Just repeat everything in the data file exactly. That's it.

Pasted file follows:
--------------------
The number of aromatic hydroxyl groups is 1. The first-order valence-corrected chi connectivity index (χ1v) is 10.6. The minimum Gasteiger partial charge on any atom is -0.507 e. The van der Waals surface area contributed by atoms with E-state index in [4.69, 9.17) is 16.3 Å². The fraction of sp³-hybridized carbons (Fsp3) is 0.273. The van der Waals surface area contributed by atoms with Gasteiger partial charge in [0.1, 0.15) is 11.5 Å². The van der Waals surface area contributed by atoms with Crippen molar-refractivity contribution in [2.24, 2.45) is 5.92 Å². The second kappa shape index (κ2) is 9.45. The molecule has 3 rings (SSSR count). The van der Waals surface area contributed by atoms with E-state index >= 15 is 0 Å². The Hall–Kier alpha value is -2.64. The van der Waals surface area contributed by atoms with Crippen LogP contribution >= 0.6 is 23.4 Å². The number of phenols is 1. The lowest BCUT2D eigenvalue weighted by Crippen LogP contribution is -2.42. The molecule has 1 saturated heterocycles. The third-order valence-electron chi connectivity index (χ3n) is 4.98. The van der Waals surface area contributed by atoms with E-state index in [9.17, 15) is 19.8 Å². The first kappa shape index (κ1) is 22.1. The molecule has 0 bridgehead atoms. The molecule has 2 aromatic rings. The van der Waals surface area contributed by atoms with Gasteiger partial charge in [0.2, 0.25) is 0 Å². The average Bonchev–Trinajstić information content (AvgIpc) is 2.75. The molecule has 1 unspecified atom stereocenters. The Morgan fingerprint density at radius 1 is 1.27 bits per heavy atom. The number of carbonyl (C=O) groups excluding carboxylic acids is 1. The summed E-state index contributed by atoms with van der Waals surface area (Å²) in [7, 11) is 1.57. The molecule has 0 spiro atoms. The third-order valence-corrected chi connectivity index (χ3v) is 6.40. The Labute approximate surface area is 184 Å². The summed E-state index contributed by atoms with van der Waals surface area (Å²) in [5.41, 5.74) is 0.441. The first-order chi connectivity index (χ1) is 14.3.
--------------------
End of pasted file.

The number of aromatic hydroxyl groups is 1. The first-order valence-corrected chi connectivity index (χ1v) is 10.6. The minimum Gasteiger partial charge on any atom is -0.507 e. The van der Waals surface area contributed by atoms with E-state index in [4.69, 9.17) is 16.3 Å². The fraction of sp³-hybridized carbons (Fsp3) is 0.273. The van der Waals surface area contributed by atoms with Gasteiger partial charge in [0.1, 0.15) is 11.5 Å². The van der Waals surface area contributed by atoms with Crippen molar-refractivity contribution in [2.24, 2.45) is 5.92 Å². The second kappa shape index (κ2) is 9.45. The molecule has 3 rings (SSSR count). The van der Waals surface area contributed by atoms with E-state index >= 15 is 0 Å². The Hall–Kier alpha value is -2.64. The van der Waals surface area contributed by atoms with Crippen LogP contribution >= 0.6 is 23.4 Å². The number of phenols is 1. The lowest BCUT2D eigenvalue weighted by Crippen LogP contribution is -2.42. The molecule has 1 saturated heterocycles. The third-order valence-electron chi connectivity index (χ3n) is 4.98. The van der Waals surface area contributed by atoms with E-state index in [9.17, 15) is 19.8 Å². The first kappa shape index (κ1) is 22.1. The molecule has 0 bridgehead atoms. The molecule has 2 aromatic rings. The van der Waals surface area contributed by atoms with Gasteiger partial charge in [0.2, 0.25) is 0 Å². The average Bonchev–Trinajstić information content (AvgIpc) is 2.75. The molecule has 1 unspecified atom stereocenters. The Morgan fingerprint density at radius 1 is 1.27 bits per heavy atom. The number of carbonyl (C=O) groups excluding carboxylic acids is 1. The summed E-state index contributed by atoms with van der Waals surface area (Å²) in [7, 11) is 1.57. The molecule has 0 spiro atoms. The third-order valence-corrected chi connectivity index (χ3v) is 6.40. The Labute approximate surface area is 184 Å². The summed E-state index contributed by atoms with van der Waals surface area (Å²) in [5.41, 5.74) is 0.441. The first-order chi connectivity index (χ1) is 14.3.